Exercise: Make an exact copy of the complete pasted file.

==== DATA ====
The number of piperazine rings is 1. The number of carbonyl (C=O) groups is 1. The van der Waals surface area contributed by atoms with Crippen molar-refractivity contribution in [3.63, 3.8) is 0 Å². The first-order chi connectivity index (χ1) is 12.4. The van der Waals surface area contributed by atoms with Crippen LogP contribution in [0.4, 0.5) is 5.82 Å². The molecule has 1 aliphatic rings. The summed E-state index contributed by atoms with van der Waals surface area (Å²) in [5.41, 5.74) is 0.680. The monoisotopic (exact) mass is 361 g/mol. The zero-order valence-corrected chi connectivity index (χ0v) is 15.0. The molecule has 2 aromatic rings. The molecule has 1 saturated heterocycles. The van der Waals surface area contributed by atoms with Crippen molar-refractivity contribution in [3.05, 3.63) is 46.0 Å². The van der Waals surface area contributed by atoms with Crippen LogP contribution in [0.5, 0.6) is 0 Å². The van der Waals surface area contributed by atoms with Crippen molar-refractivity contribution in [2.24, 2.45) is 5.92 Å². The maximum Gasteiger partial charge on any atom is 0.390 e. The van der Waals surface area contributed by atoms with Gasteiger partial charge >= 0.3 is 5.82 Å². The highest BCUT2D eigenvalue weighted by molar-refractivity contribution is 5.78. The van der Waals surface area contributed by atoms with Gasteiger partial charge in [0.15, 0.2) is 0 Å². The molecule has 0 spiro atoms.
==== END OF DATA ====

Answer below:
The number of piperazine rings is 1. The number of carbonyl (C=O) groups is 1. The van der Waals surface area contributed by atoms with Crippen molar-refractivity contribution in [3.63, 3.8) is 0 Å². The first-order chi connectivity index (χ1) is 12.4. The van der Waals surface area contributed by atoms with Crippen LogP contribution in [0.4, 0.5) is 5.82 Å². The molecule has 1 aliphatic rings. The summed E-state index contributed by atoms with van der Waals surface area (Å²) in [5.41, 5.74) is 0.680. The monoisotopic (exact) mass is 361 g/mol. The zero-order valence-corrected chi connectivity index (χ0v) is 15.0. The molecule has 2 aromatic rings. The molecule has 1 saturated heterocycles. The van der Waals surface area contributed by atoms with Crippen molar-refractivity contribution in [3.05, 3.63) is 46.0 Å². The van der Waals surface area contributed by atoms with Crippen LogP contribution in [0.5, 0.6) is 0 Å². The van der Waals surface area contributed by atoms with Crippen molar-refractivity contribution in [2.24, 2.45) is 5.92 Å². The maximum Gasteiger partial charge on any atom is 0.390 e. The van der Waals surface area contributed by atoms with Gasteiger partial charge >= 0.3 is 5.82 Å². The highest BCUT2D eigenvalue weighted by molar-refractivity contribution is 5.78. The van der Waals surface area contributed by atoms with Gasteiger partial charge in [0.15, 0.2) is 0 Å². The molecule has 0 spiro atoms.